Battle for the Baltic Islands 1917 (Kindle)
Triumph of the Imperial German Navy
In late 1917, the Russians, despite the revolution, were still willing to continue the war against Germany. This is an account of Operation Albion, the highly-successful seaborne operation launched by the Germans to change their minds. The Baltic Islands were pivotal for the defence of the Finnish Gulf and St. Petersburg, so their capture was
essential for any campaign towards the Russian capital. Only after the fall of the islands did Russia begin peace negotiations (freeing nearly half a million German soldiers for the Kaiser's last gamble on the Western Front). This then was a campaign of great significance for the war on both Eastern and Western fronts.
A large part of the High Sea Fleet took part in the invasion of the Baltic islands, including the most modern dreadnought battleships. The Russians mounted a resolute defence despite being heavily outgunned and over a ten day period there were many naval clashes around the islands as well as the campaign ashore, all of which are described in detail with the use of both Russian and German first hand accounts.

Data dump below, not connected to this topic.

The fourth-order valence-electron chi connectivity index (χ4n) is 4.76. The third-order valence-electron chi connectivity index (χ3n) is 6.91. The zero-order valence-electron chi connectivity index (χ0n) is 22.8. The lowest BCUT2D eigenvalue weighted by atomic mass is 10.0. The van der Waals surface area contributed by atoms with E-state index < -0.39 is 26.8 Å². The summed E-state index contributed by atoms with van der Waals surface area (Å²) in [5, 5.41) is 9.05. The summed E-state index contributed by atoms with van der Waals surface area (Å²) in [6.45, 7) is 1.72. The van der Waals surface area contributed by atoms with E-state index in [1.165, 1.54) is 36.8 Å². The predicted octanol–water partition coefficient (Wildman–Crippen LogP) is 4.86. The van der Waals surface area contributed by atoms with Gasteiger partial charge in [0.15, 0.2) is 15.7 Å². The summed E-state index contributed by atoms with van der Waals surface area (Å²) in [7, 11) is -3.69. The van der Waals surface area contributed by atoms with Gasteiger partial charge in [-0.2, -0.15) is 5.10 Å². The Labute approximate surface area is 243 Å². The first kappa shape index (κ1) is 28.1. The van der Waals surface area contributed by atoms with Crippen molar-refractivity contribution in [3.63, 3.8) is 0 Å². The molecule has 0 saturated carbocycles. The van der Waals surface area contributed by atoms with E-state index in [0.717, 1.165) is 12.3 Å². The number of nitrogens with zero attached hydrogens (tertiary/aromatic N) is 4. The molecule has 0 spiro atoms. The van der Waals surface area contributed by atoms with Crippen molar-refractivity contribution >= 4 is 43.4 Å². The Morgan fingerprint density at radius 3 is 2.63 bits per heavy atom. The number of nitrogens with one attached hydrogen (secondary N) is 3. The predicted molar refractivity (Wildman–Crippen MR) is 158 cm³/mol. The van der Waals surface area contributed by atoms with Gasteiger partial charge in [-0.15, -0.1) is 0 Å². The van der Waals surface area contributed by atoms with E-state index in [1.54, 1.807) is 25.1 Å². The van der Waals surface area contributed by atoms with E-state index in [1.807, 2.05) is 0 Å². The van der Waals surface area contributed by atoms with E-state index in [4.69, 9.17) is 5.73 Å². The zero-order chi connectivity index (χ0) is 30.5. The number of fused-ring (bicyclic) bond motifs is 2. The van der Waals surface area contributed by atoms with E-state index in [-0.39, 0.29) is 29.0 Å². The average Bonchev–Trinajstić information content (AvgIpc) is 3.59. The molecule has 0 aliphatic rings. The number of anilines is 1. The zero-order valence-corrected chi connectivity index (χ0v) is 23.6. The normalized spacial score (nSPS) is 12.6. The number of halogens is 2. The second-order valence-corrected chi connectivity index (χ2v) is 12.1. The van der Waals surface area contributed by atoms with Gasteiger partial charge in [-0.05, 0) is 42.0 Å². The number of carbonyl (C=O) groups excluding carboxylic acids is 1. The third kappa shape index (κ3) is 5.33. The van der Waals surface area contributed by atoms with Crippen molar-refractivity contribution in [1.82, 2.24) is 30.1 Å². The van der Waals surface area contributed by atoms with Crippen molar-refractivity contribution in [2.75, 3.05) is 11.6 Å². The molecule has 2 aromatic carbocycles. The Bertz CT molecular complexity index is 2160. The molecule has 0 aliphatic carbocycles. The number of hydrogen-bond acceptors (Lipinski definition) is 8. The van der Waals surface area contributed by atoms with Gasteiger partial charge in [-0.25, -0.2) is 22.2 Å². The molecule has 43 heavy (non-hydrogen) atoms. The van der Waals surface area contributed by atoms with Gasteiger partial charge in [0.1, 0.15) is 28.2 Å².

This book shatters the myth that the Imperial German Navy spent the last two years of the war cowering in port.
The campaign this book describes is most unusual and interesting, the coverage is detailed and comprehensive, and the writing is clear and cogent. In short, this is very fine history indeed.Naval Historical Foundation
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A groundbreaking study.Warship World
I strongly recommend this book for its high production value, fascinating history and the strength of the writing and research of the author. The role that the German Fleet played in the war has been diminished and greatly overshadowed by events elsewhere and its utility as an effective arm of German foreign policy largely lost; Staff’s book sheds light on a successful fleet engagement that had a fundamental impact upon the course of the war and resonated far beyond the islands that it was fought over.Military Collectors Society of Australia